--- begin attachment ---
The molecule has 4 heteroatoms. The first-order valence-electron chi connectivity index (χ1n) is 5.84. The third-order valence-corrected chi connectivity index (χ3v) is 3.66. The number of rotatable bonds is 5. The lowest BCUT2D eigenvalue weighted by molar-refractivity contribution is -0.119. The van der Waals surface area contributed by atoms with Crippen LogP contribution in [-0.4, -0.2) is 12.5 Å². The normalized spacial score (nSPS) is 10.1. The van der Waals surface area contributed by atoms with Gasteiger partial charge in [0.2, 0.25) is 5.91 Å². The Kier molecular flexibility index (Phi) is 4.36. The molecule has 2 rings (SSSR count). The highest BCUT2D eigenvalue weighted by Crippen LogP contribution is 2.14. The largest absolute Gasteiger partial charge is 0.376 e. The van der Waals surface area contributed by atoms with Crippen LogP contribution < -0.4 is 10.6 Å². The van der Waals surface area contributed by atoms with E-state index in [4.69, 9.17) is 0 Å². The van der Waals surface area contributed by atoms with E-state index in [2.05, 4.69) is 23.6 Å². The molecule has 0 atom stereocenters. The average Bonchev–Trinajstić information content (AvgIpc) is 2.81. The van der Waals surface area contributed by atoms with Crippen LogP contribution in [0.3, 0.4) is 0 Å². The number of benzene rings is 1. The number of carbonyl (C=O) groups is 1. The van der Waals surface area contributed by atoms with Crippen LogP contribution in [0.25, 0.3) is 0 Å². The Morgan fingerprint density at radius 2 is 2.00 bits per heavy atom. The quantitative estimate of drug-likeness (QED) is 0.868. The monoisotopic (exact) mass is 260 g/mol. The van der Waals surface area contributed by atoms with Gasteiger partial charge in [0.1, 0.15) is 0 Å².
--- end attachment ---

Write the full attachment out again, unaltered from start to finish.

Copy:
The molecule has 4 heteroatoms. The first-order valence-electron chi connectivity index (χ1n) is 5.84. The third-order valence-corrected chi connectivity index (χ3v) is 3.66. The number of rotatable bonds is 5. The lowest BCUT2D eigenvalue weighted by molar-refractivity contribution is -0.119. The van der Waals surface area contributed by atoms with Crippen LogP contribution in [-0.4, -0.2) is 12.5 Å². The normalized spacial score (nSPS) is 10.1. The van der Waals surface area contributed by atoms with Gasteiger partial charge in [0.2, 0.25) is 5.91 Å². The Kier molecular flexibility index (Phi) is 4.36. The molecule has 2 rings (SSSR count). The highest BCUT2D eigenvalue weighted by Crippen LogP contribution is 2.14. The largest absolute Gasteiger partial charge is 0.376 e. The van der Waals surface area contributed by atoms with Crippen LogP contribution < -0.4 is 10.6 Å². The van der Waals surface area contributed by atoms with E-state index in [4.69, 9.17) is 0 Å². The van der Waals surface area contributed by atoms with E-state index in [2.05, 4.69) is 23.6 Å². The molecule has 0 atom stereocenters. The average Bonchev–Trinajstić information content (AvgIpc) is 2.81. The van der Waals surface area contributed by atoms with Crippen LogP contribution in [0.3, 0.4) is 0 Å². The number of benzene rings is 1. The number of carbonyl (C=O) groups is 1. The van der Waals surface area contributed by atoms with Crippen LogP contribution in [0.25, 0.3) is 0 Å². The Morgan fingerprint density at radius 2 is 2.00 bits per heavy atom. The quantitative estimate of drug-likeness (QED) is 0.868. The monoisotopic (exact) mass is 260 g/mol. The van der Waals surface area contributed by atoms with Gasteiger partial charge in [0.1, 0.15) is 0 Å².